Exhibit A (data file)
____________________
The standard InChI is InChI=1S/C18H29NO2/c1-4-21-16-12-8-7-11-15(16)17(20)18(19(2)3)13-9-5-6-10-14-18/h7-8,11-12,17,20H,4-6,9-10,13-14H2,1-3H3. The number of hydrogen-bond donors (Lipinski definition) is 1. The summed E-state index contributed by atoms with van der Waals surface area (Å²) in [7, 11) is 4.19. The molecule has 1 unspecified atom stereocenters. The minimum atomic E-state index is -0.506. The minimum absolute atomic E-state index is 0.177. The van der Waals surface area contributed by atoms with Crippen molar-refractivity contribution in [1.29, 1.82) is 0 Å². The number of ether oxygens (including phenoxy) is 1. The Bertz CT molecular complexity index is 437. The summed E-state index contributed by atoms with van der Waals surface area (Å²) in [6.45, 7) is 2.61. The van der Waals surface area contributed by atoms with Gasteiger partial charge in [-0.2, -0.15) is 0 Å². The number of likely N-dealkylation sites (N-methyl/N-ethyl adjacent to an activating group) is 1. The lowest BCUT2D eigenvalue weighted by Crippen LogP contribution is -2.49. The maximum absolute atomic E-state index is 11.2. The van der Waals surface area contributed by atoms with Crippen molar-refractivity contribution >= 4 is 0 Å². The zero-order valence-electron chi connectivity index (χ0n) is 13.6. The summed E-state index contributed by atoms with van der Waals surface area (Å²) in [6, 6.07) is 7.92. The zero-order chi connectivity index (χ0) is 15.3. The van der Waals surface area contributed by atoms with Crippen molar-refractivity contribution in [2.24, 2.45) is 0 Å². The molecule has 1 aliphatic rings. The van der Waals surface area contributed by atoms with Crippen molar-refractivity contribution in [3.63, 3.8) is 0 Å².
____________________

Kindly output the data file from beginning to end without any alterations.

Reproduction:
The standard InChI is InChI=1S/C18H29NO2/c1-4-21-16-12-8-7-11-15(16)17(20)18(19(2)3)13-9-5-6-10-14-18/h7-8,11-12,17,20H,4-6,9-10,13-14H2,1-3H3. The number of hydrogen-bond donors (Lipinski definition) is 1. The summed E-state index contributed by atoms with van der Waals surface area (Å²) in [7, 11) is 4.19. The molecule has 1 unspecified atom stereocenters. The minimum atomic E-state index is -0.506. The minimum absolute atomic E-state index is 0.177. The van der Waals surface area contributed by atoms with Crippen molar-refractivity contribution in [1.29, 1.82) is 0 Å². The number of ether oxygens (including phenoxy) is 1. The Bertz CT molecular complexity index is 437. The summed E-state index contributed by atoms with van der Waals surface area (Å²) in [6.45, 7) is 2.61. The van der Waals surface area contributed by atoms with Gasteiger partial charge in [-0.2, -0.15) is 0 Å². The number of likely N-dealkylation sites (N-methyl/N-ethyl adjacent to an activating group) is 1. The lowest BCUT2D eigenvalue weighted by Crippen LogP contribution is -2.49. The maximum absolute atomic E-state index is 11.2. The van der Waals surface area contributed by atoms with Crippen molar-refractivity contribution >= 4 is 0 Å². The zero-order valence-electron chi connectivity index (χ0n) is 13.6. The summed E-state index contributed by atoms with van der Waals surface area (Å²) in [6, 6.07) is 7.92. The zero-order chi connectivity index (χ0) is 15.3. The van der Waals surface area contributed by atoms with Crippen molar-refractivity contribution in [2.24, 2.45) is 0 Å². The molecule has 1 aliphatic rings. The van der Waals surface area contributed by atoms with Crippen molar-refractivity contribution in [3.63, 3.8) is 0 Å².